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home : news : news December 15, 2019

10/7/2019 12:25:00 PM
STEM Focus Of Upward Bound Summer Academy
Student Trevon Maddox analyzes the amount of dyes in a mystery lollipop by comparing the ingredients to other known flavors provided in the experiment.(Photo Courtesy Gaston College)
Student Trevon Maddox analyzes the
amount of dyes in a mystery lollipop by
comparing the ingredients to other known
flavors provided in the experiment.

(Photo Courtesy Gaston College)

Lincoln Herald Staff

DALLAS, N.C. - You can’t underestimate the importance of STEM.

A greater knowledge of science, technology, engineering and mathematics can be the key to a better future. Master these disciplines, and you can write your own ticket.

And no one understands that better than Gaston College. According to spokeswoman Stephanie Michael Pickett, the college’s recent Upward Bound Summer Academy program focused on STEM. Its BioNetwork STEM Outreach program on the college’s Dallas Campus helped some 60 students from Hunter Huss and Bessemer City High Schools learn more about these subjects, forge friendships and enhance their academic capabilities.

Pickett informed that the BioNetwork program encourages students to pursue STEM careers.

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And the Upward Bound program provided interactive hands-on activities for participants, including the following:

  • ”What’s the Flavor?” In this, students used spectrophotometers to analyze the amount of dyes in a sample mystery lollipop and compare it to other known flavors within the same bag.

  • In the “Super Sleuth Sampler,” students analyzed evidence to solve a crime. Beginner sleuths progressed through a series of stations, such as microscopy, blood typing, blood spatter analysis, white powder identification, dental impressions, chromatography and fiber identification. Advanced sleuths focused efforts on immunoassays (detecting proteins) and gel electrophoresis (molecular separation).

  • “Pig-uliar” had participants dealing with zoonosis, an animal disease communicable to humans and increasingly a global public health concern. The students were introduced to a swine influenza outbreak and its potential dangers for humans, and they performed electrophoresis of simulated PCR (polymerase chain reaction) samples in an effort to develop a rapid testing methodology to identify the potential epidemic.

  • And in “Missy Baker Is Missing,” students helped police solve a crime mystery by matching forensic DNA samples to a missing person’s genetic material. Real-world applications of molecular biology were highlighted.

In addition to these STEM activities, Upward Bound Summer Academy participants also attended a rigorous six-week academic program with a focus on ensuring academic success in the 2019-20 school year.

The United States Department of Education considers college preparation and exposure as a top goal for the Upward Bound participants. Rising seniors in the Upward Bound Summer Academy participated in a two-week senior seminar focused on preparing them for enrollment and entrance into college. The first week concentrated on developing and completing the students’ personal statements and essays. During the second week, students participated in workshops and sessions, including SAT/ACT preparation; mock interviews; CFNC (College Foundation of North Carolina) college admissions and selections processes; résumé development; scholarships; and more.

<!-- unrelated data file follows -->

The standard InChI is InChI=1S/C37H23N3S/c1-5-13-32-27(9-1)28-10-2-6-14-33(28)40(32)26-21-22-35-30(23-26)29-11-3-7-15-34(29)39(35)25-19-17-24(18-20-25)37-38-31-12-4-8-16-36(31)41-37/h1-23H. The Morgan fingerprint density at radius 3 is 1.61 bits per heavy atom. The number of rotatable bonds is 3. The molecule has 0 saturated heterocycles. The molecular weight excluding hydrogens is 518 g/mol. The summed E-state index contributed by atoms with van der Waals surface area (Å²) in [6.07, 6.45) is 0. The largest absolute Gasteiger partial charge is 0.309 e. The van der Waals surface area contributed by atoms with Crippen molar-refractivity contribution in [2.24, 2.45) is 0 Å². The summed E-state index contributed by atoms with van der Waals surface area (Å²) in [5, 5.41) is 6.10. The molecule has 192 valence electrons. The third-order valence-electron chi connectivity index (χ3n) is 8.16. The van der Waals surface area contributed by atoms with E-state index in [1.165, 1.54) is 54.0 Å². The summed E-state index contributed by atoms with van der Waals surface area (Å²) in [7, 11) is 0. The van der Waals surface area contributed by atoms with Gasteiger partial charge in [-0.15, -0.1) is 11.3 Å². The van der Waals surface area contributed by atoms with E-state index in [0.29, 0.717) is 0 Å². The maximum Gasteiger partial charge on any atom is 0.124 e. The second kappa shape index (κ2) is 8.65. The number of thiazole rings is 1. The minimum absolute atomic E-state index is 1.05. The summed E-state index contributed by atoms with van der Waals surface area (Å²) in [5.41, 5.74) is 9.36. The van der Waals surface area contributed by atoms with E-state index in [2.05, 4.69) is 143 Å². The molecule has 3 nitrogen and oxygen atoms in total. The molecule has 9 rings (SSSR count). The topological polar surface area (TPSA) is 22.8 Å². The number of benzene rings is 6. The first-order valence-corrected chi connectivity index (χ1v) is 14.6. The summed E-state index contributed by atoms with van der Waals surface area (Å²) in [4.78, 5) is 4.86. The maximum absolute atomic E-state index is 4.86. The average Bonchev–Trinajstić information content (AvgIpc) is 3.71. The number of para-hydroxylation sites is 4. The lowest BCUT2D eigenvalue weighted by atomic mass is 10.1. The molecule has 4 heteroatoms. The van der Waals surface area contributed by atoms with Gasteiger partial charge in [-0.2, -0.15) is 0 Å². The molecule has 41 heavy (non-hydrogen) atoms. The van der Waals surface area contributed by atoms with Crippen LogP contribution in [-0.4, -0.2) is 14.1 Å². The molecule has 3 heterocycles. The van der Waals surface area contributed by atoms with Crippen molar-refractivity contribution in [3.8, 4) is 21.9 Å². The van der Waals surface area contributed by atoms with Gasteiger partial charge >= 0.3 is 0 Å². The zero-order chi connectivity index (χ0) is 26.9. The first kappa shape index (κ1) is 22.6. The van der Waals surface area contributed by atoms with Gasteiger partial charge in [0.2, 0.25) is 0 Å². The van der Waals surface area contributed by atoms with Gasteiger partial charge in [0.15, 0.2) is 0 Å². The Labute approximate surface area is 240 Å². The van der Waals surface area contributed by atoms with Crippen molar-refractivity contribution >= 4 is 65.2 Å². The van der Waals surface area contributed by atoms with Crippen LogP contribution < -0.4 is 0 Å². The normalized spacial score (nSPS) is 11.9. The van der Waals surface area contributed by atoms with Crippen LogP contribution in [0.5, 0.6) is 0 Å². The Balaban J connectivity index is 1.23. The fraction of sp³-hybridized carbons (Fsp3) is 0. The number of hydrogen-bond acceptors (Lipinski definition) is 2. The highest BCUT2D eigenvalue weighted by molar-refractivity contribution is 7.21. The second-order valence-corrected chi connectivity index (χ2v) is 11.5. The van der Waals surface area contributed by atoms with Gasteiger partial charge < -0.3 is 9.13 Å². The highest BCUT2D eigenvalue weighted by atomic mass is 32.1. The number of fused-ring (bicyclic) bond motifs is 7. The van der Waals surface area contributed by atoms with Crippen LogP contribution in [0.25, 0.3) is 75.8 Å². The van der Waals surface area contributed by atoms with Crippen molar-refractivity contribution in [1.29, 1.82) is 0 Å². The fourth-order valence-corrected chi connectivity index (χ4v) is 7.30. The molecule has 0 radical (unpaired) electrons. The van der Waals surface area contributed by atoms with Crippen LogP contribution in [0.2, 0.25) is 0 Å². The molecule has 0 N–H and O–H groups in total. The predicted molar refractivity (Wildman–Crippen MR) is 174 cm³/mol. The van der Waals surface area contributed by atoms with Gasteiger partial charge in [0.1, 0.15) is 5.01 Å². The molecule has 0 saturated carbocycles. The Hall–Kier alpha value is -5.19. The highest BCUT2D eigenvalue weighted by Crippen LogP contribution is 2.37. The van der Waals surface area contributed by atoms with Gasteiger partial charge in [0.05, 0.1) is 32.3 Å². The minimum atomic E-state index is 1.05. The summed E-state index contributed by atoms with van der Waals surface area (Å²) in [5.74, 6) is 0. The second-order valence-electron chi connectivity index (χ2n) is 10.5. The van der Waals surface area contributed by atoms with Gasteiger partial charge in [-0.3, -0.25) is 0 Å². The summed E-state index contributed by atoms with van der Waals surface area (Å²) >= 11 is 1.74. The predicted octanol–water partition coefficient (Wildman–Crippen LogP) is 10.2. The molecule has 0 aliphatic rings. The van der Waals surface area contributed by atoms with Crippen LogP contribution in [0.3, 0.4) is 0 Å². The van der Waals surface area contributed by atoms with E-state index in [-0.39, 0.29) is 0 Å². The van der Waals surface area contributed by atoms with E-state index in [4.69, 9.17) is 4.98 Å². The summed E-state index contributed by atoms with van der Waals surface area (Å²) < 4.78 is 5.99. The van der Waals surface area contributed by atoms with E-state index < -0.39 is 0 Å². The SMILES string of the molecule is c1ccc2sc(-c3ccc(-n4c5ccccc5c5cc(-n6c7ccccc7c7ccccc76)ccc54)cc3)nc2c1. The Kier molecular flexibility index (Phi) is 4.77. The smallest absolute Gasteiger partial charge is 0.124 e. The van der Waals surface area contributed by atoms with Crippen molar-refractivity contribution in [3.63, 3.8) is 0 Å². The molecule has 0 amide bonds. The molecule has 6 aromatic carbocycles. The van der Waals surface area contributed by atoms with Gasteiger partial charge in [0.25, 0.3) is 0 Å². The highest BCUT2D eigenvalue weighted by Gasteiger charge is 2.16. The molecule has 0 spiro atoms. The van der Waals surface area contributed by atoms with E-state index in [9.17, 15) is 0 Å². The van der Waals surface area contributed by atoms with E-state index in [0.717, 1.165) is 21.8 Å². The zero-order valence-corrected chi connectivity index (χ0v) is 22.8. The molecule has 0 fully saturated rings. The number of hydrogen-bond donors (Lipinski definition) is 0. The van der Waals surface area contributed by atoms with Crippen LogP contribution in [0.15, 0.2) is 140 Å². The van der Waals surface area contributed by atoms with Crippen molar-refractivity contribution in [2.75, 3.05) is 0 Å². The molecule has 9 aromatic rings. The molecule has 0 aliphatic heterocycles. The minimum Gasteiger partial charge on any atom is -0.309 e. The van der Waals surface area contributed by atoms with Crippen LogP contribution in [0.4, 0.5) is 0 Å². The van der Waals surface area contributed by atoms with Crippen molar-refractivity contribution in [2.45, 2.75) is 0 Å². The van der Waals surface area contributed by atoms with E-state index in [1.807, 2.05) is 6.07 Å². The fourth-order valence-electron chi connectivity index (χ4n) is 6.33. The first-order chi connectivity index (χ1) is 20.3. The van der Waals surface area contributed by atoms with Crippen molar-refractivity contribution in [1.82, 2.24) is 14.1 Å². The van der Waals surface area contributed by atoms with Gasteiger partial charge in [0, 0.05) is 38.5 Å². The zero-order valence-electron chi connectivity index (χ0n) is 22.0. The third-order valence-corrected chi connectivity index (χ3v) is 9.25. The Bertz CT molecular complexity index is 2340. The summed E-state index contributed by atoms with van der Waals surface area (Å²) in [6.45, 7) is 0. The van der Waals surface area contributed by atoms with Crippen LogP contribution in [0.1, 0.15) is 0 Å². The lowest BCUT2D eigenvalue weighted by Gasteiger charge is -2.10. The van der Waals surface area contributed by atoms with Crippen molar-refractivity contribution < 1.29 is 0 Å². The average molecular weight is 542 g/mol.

Students also met with admissions counselors from the universities of Charlotte and Greensboro, Winston-Salem and Appalachian state universities and Belmont Abbey and Gaston colleges. They enjoyed a three-day trip to Raleigh, where they toured Duke, Peace and N.C. State universities and participated in other activities in the Raleigh-Durham area.

Upward Bound is one of the U.S. Department of Education’s TRIO programs, which are designed to identify and provide services for people from disadvantaged backgrounds. Upward Bound provides support to participants in their preparation for college entrance and offers opportunities for success in pre-college performance and in higher education pursuits. The program is completely federally funded. No non-governmental sources provide funding for it. Gaston College is in the third year of a five-year U.S. Department of Education grant, which supports the program and its outreach to Bessemer City and Huss high schools.

Upward Bound runs throughout the academic year. Phyllis Davis Brown, the project director, has seen support and enthusiasm for the program among students and their parents grow each year.

“The number of Upward Bound students enrolled in Career and College Promise classes has increased substantially, from one student in the 2018-19 academic year to 18 for the fall 2019 semester,” said Brown. “During the 2019-20 academic year, 90 percent of the Upward Bound students are taking honors and advanced placement classes, and we have seen some students request to be enrolled in honors classes or enroll in their first CCP class. Parent support for their children and engagement with Upward Bound are unprecedented.

“Because of the Summer Academy 2019 focus on STEM, more students are now interested in STEM fields,” she added. “One student wants to pursue studying the human genome and plans to start her higher education career at Gaston College.”

In their 2018-19 Upward Bound program reports, both Bessemer City and Huss high schools stated that the median 2018-19 ending weighted GPA scores of Upward Bound students were substantially higher than those of students who did not participate in the program.

For information about Upward Bound, contact Brown by telephone or e-mail respectively: (704) 922-2286 or

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